Community leaders reiterate need for comprehensive study of cleanup

By Tanya Collier Macdonald
Cape Breton Post
Tues., Apr. 26, 2005

SYDNEY - A group of 11 community representatives attended a news conference Monday to reiterate the need for a comprehensive study on the tar ponds cleanup.

"This is an extraordinary gathering," said Coun. Vince Hall, Cape Breton Regional Municipality, who billed the announcement as "urgent." "Not since Black Friday, 38 years ago, have so many diverse organizations and leaders gathered in common cause. Represented here are groups and individuals from labour, municipal government, health, business, youth, the environment and high education."

During the session, held at the Civic Centre, in Sydney, Hall repeated that the municipality recommends a government-led study.

The municipality's view is backed by the Cape Breton District Health Authority's chief executive officer, John Malcom. "The organizations and individuals here are the bedrock of our community," said Hall. He said that representatives in attendance support a comprehensive study.

A full panel review will take "much longer and encourage yet more destructive debate," said Hall. "It will also put the cleanup itself at risk. If a panel were to recommend a cleanup process costing much more than $400 million, it may derail the project altogether."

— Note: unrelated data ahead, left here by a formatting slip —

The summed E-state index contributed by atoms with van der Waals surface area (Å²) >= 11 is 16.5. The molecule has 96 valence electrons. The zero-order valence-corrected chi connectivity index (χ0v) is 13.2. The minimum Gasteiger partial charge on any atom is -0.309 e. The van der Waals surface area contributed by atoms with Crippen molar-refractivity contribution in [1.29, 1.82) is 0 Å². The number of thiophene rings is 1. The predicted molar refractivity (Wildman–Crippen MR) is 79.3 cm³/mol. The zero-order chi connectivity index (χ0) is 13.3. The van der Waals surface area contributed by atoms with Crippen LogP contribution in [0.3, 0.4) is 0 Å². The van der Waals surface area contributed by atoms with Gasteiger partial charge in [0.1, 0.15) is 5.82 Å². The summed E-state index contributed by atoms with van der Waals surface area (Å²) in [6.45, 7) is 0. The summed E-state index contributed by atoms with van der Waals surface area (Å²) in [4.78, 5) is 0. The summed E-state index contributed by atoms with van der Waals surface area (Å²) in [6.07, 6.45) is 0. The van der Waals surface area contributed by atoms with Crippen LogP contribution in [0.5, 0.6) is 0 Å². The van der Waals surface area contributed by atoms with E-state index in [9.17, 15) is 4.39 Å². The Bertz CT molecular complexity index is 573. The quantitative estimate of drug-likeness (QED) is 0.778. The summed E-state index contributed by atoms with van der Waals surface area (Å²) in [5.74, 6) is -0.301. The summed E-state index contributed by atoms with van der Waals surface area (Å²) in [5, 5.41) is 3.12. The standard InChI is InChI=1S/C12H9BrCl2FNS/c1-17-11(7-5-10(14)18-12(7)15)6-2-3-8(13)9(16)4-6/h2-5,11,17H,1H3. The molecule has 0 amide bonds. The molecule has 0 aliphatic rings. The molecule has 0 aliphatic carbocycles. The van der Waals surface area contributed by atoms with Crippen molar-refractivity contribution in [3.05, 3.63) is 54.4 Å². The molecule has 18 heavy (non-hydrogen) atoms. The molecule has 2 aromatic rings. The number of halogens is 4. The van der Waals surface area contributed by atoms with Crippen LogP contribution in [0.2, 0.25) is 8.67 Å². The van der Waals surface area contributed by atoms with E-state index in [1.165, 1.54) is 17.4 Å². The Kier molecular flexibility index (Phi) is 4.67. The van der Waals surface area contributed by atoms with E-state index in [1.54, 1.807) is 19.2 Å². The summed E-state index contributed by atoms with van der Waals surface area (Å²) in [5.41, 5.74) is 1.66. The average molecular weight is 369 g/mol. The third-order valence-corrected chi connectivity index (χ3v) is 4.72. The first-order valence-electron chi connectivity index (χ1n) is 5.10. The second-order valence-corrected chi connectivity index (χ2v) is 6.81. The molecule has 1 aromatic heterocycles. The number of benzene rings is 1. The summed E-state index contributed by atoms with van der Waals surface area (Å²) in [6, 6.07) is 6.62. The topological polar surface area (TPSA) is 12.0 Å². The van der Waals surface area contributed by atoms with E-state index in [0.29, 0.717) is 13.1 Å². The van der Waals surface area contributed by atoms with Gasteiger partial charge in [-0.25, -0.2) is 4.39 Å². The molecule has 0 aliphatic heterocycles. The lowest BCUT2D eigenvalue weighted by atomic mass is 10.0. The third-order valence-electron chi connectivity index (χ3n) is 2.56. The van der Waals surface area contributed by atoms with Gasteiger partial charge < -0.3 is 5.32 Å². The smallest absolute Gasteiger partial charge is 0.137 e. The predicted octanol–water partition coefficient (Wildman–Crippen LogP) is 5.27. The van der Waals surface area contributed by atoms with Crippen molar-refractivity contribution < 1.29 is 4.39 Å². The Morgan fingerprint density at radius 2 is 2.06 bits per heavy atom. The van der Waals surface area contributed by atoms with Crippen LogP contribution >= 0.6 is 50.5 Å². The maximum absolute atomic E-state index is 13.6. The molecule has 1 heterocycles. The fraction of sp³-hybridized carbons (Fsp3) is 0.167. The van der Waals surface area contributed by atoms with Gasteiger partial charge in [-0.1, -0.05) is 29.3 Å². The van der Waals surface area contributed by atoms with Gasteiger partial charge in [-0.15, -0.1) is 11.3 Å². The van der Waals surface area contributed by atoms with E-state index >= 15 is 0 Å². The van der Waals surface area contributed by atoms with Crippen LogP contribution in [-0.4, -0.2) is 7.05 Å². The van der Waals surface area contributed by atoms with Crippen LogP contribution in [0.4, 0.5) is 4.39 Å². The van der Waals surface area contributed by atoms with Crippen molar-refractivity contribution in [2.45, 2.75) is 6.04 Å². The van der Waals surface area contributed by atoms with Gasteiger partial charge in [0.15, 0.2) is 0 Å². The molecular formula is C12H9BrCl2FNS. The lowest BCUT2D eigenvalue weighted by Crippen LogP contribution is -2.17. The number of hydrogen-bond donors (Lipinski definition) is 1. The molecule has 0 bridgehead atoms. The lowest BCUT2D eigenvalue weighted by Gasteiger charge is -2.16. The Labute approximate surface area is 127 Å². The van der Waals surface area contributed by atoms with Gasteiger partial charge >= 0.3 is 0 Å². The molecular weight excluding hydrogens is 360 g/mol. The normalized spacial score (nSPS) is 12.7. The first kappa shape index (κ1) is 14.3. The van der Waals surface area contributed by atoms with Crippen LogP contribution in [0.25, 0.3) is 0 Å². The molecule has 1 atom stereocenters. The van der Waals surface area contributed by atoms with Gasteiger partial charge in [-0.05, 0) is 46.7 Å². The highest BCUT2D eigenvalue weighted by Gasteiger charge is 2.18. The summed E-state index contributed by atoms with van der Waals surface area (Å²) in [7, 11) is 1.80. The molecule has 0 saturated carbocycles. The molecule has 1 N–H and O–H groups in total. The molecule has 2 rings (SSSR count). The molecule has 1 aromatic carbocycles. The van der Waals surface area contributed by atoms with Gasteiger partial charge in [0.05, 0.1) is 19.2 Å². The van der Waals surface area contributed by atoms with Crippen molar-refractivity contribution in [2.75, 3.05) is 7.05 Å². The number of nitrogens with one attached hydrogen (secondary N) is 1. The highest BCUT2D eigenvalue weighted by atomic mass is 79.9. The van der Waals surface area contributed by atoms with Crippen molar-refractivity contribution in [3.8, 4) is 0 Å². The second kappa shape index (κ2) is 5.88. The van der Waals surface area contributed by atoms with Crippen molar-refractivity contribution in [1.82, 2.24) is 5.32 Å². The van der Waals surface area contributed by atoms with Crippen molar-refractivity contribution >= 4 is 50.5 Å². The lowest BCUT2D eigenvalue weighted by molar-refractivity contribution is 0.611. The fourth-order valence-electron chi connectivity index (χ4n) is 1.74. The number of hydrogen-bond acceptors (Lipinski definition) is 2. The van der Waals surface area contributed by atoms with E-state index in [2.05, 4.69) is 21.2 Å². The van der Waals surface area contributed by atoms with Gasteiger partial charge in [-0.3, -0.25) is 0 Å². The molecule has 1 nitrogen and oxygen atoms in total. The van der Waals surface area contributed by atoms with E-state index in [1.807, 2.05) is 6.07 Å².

Hall said the problems with a full panel are that it will be difficult to find "so-called independent experts" to sit on the panel and making them familiar with the project is another challenge. He also believes the federal government wouldn't be able to enforce stringent timelines for the panel to follow. "Today will tell us if Ottawa is listening to the leaders of this community," said Hall.

Malcom also said the full panel approach will cause unnecessary and lengthy delays. He said a comprehensive study allows ample opportunity for community involvement and will lead to a safe and effective cleanup in a reasonable amount of time. "I've learned it pays to listen," said Malcom. "I hope people are hearing what this community is saying."

Bruno Marcocchio, a spokesperson for the Sierra Club of Canada, attended the news conference as an "uninvited guest." He said that government has already wasted $60 million on previous cleanup attempts and the Joint Action Group's proposals were ignored.